On a Saturday evening that year, Wembley hosted a match between London Monarchs and Orlando Thunder with Crystal Palace and Everton clashing in the Zenith Data Systems Cup just 19 hours later on Sunday afternoon.
Tottenham boss Mauricio Pochettino expects the Wembley pitch to be in playable condition for their Premier League clash with Manchester City on Monday.
Spurs face the champions under the arch just 24 hours after the NFL match between the Philadelphia Eagles and the Jacksonville Jaguars on Sunday.
Playing the game on Monday night was Tottenham’s only option as their new stadium is not ready, with the club today announcing further delays until 2019.
NFL games have left the Wembley turf in bad condition in the past, but the Spurs boss is confident the groundstaff can do a good job, though he joked it might benefit his team if they do not.
“Maybe it is good for us because we are going to face one of the best teams in Europe and the world in Manchester City and maybe it will help us,” he said. “It wasn’t a plan for us to play in that period at Wembley and now we cannot complain.
“Only we need to accept the reality and know that we cannot change that.
“We hope that the weather will be good and not kill the pitch and we can play in a very good condition.
“I am sure all the people that are involved in the pitch are going to work so hard to get it in a really good condition. That is my wish and I hope it can happen.”
The rearranged fixture comes just 48 hours before Spurs have to go to West Ham in the Carabao Cup and is one of five games in 12 days.
Pochettino accepts the packed schedule is in part due to their stadium delay and is not making excuses.
“That is not the ideal situation to compete, we have a problem, we create the problem and we need to sort the problem,” he added. “We can’t complain, we are a little bit unlucky that the stadium is not finished.
“It was not the plan to be at Wembley, different things can happen like the NFL and you cannot change the date and we need to accept that as reality and not complain.”
City boss Pep Guardiola accepts the solution is not ideal but will not hold back any players, including Kevin De Bruyne, who only made his first start after two months out injured in midweek.
Speaking at his pre-match press conference, the City boss said: “It’s what it is. I’m pretty sure Tottenham have a good greenkeeper.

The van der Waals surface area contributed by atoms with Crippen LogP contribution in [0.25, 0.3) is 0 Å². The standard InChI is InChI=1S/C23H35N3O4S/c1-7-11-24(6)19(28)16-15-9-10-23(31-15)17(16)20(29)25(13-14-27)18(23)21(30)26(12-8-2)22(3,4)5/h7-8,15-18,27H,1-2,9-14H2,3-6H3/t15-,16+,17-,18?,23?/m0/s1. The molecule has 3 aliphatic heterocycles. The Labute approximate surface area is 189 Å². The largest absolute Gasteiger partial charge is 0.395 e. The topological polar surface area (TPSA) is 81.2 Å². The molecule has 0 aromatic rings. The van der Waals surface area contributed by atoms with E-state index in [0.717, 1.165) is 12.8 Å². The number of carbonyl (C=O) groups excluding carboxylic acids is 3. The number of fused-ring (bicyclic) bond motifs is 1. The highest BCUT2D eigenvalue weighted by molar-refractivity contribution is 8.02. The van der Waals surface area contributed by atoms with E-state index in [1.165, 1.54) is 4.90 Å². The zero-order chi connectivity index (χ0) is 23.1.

“I’m pretty sure the Premier League don’t like it, Tottenham too, but hopefully Tottenham can finish the stadium as quickly as possible. It’s not necessary to complain, we have to adapt quickly, try to figure it out. It will not be perfect but we have to adapt and play in that way.”
Tottenham will not move into their new stadium until next year, as the club announce their remaining home games in 2018 will be played at Wembley.
Chairman Daniel Levy admits he doesn’t know when the redeveloped White Hart Lane will be ready, despite telling manager Mauricio Pochettino the club hoped to move in before Christmas.
Spurs had originally planned to move into their new 62,062-seater stadium in September but construction issues have seen its opening continually pushed back.
Levy blamed missed deadlines by constructors and other uncontrollable factors for the latest delay.
It means the next possible moving-in day is January 13, when the club face Manchester United in the Premier League, four months after the stadium was due to open on September 15 against Liverpool.
There is also the possibility of a third-round FA Cup tie the weekend before if Spurs are drawn at home and the stadium is ready.
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Levy said in a statement: “There isn’t an hour that goes by when I am not asked when we will be able to stage our first game at our new home.
“I wish I was able to confirm an exact opening date and fixture. However, in light of factors completely outside of our control, contractors missing deadlines and possible future unforeseen issues, we are naturally being cautious in respect of our timetable for our test events and official opening game.
“Whilst we are conscious of the need to keep pressure on our contractors to deliver as soon as possible, we are also acutely aware of how difficult the lack of clarity is for you, our supporters, to plan around games, particularly those at Christmas and New Year.
“In light of the above, and taking into account the restricted availability of manpower over the festive period, we have taken the decision to confirm today that all home games will be played at Wembley Stadium up to and including the game against Wolves on 29 December.”
Spurs will take a heavy financial hit from the delay – each game moved to Wembley results in 1/19 of season ticket costs being refunded to fans.
The club must also pay a rental fee to Wembley for every game played there, at a rate which gets more expensive game-by-game, while staffing costs could rise over the Christmas period.
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“I think it’s difficult to make a case for Martin Glenn and Greg Clarke not to go.